Marcia Osterink: Well, I don’t consider it just important, I consider it essential. If you want to get technical, I’m just going to talk about what goes on in kids’ brains, and educators caring about the whole child. Teaching art is teaching how to access the right side of the brain, which is where all imagination, visualization, holistic thinking, synthesizing takes place. Any new idea takes place in the right side of the brain.

We’re helping to develop creative kids who can really express themselves. You can see it when kids are writing, writing a term paper. If they really can’t enter the right side of the brain, they can’t see how all this information goes together, how all these bits and pieces pull together.

THE Journal: Why do there always seem to be cutbacks in arts education?

Osterink: I really think it dates back to the administrators. It dates back to their own art experience, where they didn’t feel good about themselves in art. They don’t value it. It’s like they kind of don’t believe it. Over the years, there have been studies that prove SAT scores go up when young people are involved in art. The kids in the arts outperform kids across the line.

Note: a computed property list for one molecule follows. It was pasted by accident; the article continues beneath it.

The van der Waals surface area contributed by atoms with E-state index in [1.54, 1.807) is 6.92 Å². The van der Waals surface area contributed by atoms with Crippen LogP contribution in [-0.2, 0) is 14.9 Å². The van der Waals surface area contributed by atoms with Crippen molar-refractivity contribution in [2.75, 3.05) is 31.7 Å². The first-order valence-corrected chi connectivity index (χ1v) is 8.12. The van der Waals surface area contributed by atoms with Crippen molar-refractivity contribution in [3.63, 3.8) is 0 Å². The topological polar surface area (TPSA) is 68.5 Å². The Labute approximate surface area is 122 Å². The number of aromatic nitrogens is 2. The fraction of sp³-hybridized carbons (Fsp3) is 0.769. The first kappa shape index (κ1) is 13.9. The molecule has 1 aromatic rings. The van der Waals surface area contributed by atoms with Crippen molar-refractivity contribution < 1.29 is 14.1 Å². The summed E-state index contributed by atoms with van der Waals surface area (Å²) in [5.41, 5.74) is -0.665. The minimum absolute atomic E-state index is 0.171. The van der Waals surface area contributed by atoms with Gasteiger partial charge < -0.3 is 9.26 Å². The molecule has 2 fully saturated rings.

[The administrators] don’t really grasp the full value of it. They kind of think of it as playtime. I just think the decision makers, the administrators just think it’s fluff still. It definitely is not that. I’ve been doing this since 1979, and it’s the same old story. It’s probably worse now than it was then. With No Child Left Behind, there’s been a heavy emphasis on testing and test scores. Teachers are under so much pressure to have high test scores. We don’t have time for art. Art isn’t one of our disciplines that they are testing.